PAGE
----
People are incorrectly equating 'security' with 'privacy'. They are not the same thing.
- Your home is clearly a private place, but it is not that secure, nor secret.
- If you are in the toilet at work, then that is private but not secure.
- Blockchain is secure precisely because it is public, not private.
- Secrecy is something else again and typically involves self-destructing information.
Popular messaging apps, most obviously WhatsApp, but also the 'more private / independent / not-owned-by-evil-Facebook' Telegram and Signal are secure. Among other things they use end-to-end encryption so third parties cannot see the contents of messages.
But are they really 'private'? And, if not, are they appropriate for professional use?
Consumer messaging apps = proliferation by design, not privacy by design
Everyday messaging apps are driven to get more users. Success is about the number of users and the levels of interaction. The focus is volume not value; quantity trumps quality. Ease of use/adoption is everything.
This does not encourage "privacy by design" - a regulatory requirement under Article 25 of GDPR.
This encourages "proliferation by design".
For example, you can give these apps access to your contacts, which will likely include professional contacts, including customers, and this data is then uploaded to the messaging app. Have those professional contacts of yours given their explicit consent for this to happen? Clearly not.
Furthermore, you can add anyone to a WhatsApp/Telegram/Signal group if you have their mobile phone number and they have the app. Have they given explicit consent to be added? Clearly not.
It gets worse...
In some of these apps you cannot delete your content (e.g. in WhatsApp you cannot delete your message after an hour).
Images are stored on your device and you cannot control what those images are (could be reputationally compromising).
You do not know who the group host is, and it may be that anyone can add anyone else to the group.
All these features do make for a friction-free user experience, and encourage fast proliferation, but at what cost to privacy?
These apps are not compliant with privacy regulation which may not matter in a consumer context but is very risky for professional purposes. Businesses are understandably keen to avoid a 20 million Euro fine under GDPR.
What is privacy if not security?
'Privacy' has some hard definitions in terms of regulation like GDPR. But otherwise it is a much more personal and subjective concept that is heavily influenced by an individual's own beliefs, culture, geography, jurisdiction etc.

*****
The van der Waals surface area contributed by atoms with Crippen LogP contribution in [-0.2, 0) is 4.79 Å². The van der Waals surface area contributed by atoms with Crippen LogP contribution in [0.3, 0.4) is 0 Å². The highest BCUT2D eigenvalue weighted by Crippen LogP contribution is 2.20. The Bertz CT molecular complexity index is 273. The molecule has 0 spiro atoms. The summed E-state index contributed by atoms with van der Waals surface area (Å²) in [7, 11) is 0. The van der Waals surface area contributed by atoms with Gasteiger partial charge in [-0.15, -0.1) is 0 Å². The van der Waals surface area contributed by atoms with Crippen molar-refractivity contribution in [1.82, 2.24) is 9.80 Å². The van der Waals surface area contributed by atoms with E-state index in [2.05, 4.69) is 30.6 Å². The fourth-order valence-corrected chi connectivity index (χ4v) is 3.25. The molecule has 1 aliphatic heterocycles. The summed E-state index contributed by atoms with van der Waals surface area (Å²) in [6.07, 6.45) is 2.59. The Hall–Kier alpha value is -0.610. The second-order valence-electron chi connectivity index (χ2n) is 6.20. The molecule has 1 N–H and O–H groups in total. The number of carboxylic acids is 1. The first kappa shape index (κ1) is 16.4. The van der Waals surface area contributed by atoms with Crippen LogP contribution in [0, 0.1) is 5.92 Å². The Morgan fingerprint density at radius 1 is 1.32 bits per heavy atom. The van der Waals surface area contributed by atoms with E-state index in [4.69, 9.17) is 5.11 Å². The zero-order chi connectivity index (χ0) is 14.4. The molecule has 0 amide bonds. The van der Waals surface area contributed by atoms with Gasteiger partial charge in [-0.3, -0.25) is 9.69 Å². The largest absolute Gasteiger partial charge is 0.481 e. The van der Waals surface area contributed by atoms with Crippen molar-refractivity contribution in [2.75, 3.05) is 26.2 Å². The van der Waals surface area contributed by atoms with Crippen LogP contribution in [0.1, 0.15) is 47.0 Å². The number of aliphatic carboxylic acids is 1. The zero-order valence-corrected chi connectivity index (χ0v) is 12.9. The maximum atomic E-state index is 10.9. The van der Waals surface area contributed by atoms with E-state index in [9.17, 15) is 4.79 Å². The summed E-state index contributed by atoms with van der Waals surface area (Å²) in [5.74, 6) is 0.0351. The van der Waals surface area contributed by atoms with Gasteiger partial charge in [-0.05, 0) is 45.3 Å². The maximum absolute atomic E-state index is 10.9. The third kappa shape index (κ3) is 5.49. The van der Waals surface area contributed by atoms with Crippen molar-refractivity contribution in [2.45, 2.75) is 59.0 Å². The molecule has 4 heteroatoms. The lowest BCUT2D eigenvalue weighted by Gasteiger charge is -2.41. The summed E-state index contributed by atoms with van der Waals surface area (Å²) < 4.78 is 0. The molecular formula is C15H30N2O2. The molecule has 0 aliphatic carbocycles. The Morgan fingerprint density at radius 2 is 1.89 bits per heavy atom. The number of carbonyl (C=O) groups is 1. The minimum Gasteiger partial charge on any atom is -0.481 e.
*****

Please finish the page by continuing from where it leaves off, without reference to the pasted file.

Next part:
Privacy is also about trust, dignity, respect.
Privacy can be encouraged by the right context, environment and behaviours of those around you. For example, smaller groups naturally tend to self-correct poor behaviour and protect the privacy and cohesiveness of the group. Larger groups need more hierarchy, process and policing. Dunbar's number gives the evidence for this.
Security can be enhanced with technology. But the real weakness is with people and process. WhatsApp may be secure but we know that politicians using WhatsApp have their communications leaked all the time.
Any member of a messaging group, even in the most secure apps with secrecy features like self-destructing messages, can screenshot (or photograph if screenshotting is disabled) anyone else's content and publish it openly.
In the end, trust is more important than end-to-end encryption if you want true privacy.
In any case, it is looking likely that the UK and US governments may introduce new laws that would force messaging apps like WhatsApp to give them "backdoor access" anyway. This would allow law enforcement officials to unlock encrypted communications.
According to the Telegraph "The 'Five Eyes' nations, an intelligence alliance comprising the UK, US, Canada, Australia and New Zealand, issued the warning in a joint statement following a meeting of immigration and security ministers last week."
What happens when it goes wrong
Below shows a real example, that has been anonymised for obvious reasons, of a professional WhatsApp group that was moved to Signal by a member of the WhatsApp group who had been given admin rights.
Clearly this is a severe misjudgement on the part of an individual. And there is nothing that is not technically secure about it. But equally clearly it is a violation of privacy because of the tools, process and environment that the message apps themselves allow.
If you are running a reputable professional organisation then you would not want to see something like this happen to your staff, stakeholders or customers.
Everyday consumer messaging apps are great because they are free, easy to use, and many people already have them installed. Indeed Guild research shows that almost 40% of WhatsApp users also use it for work purposes.
This is despite the fact that corporate use of WhatsApp is strictly prohibited, as stated in its terms and conditions,: "You will not use (or assist others in using) our Services in ways that: involve any non-personal use of our Services unless otherwise authorized by us."
At any rate, for professional use, while these apps are strong enough on security, they are not nearly private enough to be fit for purpose.